In an honorary celebratory event held in the Great Hall yesterday evening (Monday), three University of Birmingham alumni and one current second year student who won gold medals as either an athlete or coach at this summer’s Rio Olympic and Paralympic games, were awarded with medals from the university’s Vice Chancellor, David Eastwood, in recognition or their phenomenal achievements.
In front of a healthy audience of varying ages in the Aston Webb Building, Paul Manning MBE, three times olympian and coach of the the Team BG Woman’s cycling team in Rio, Sophie Bray and Lily Owsley, both gold medalists with the victorious 2016 Team GB Woman’s hockey team, and Lora Turnham, a bronze and gold medalist at the Rio Paralympics, all took their turn in receiving their medals, before being seated for a Q&A session with the audience.
We’re underway for the Q&A. Lily Owsley, Sophie Bray, Paul Manning, Lora Turnham & Myra Nino are all on stage with host Simon Brotherton! pic.twitter.com/t2gmhi84CU
— BurnFM Sport (@BurnFM_Sport) October 24, 2016
Hosted by BBC Sport commentator and fellow UoB alumna, Simon Brotherton, the hour-long session gave all of the Olympians the opportunity to answer questions on topics varying from the importance of sport, the pressures of the being an Olympian, and of course, what they will be up to next in their sporting careers.
Paul Manning (left), graduated in Earth Sciences from the university in 1996, and after picking up bronze, silver, and then gold in three successive Olympic games as a cyclist himself, he then looked to prolong his career as a coach, a decision that saw him lead the ever-impressive woman’s Team GB team in Rio.
Paul spoke insightfully about his transition from athlete to coach in cycling, and about the remarkable progression and future ahead of the sport as a whole. Aware of his vast experience dating back years in the sport, the audience were noticeably fascinated by every word the former world champion had to say.
Alongside Manning sat two Olympic hockey champions, Sophie Bray and Lily Owsley (right), who
drew particular attention from the younger members of the audience. For both, this was their first opportunity to represent Team GB at an Olympic games, and it ended perfectly as the pair helped the team win Great Britain’s first ever Olympic woman’s hockey title.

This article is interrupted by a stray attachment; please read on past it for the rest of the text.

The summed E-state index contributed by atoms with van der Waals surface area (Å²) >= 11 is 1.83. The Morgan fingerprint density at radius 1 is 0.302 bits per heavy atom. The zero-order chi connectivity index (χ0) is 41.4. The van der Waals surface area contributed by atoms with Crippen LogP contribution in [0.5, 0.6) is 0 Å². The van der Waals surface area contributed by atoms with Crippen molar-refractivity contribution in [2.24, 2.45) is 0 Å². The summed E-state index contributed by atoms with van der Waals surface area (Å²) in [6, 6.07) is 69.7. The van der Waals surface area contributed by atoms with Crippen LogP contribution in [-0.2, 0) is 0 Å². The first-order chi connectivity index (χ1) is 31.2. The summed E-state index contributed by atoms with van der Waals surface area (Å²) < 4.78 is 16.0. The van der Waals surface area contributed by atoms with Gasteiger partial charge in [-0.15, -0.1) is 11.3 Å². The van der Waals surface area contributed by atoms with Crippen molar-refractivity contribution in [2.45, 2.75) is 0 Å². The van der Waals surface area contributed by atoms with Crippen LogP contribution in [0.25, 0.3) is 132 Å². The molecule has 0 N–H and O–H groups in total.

In the game that won them the title, the gold medal match against the Netherlands, the two worked well together as Bray’s silky skills lead to Owsley’s goal during the match which ended 3-3 before being decided on penalties, and they were showing similar chemistry on stage together in answering questions, as they discussed life in the Olympic village, superstitions, the routine of the squad in between games, and the city of Rio de Janeiro.
The fourth Olympian on stage was Paralympic cyclist, Lora Turnham (left), who’s presence on stage grew with
every word she said as the audience became increasingly gripped by her remarkable story as a visually-impaired athlete. Her performance on both the track and road in Rio was staggering as she won gold in the 3000m pursuit, setting a new Paralympic record on her way to the final, as well as bronze in the road time trial.
The story of her success however would come as no surprise to audience members now as she discussed in depth her gruelling training regimes and the ways she dealt with pressure, in the Great Hall.
Her achievements, alongside those of the three other Olympians who accompanied her on stage, were rightly recognised in some style by the university. After the Q&A, in concluding the event, Vice Chancellor Eastwood expressed his desire to have those same faces, and some new ones, back on stage in October 2020, after hopefully more success for the University of Birmingham at the Tokyo Olympic and Paralympic Games.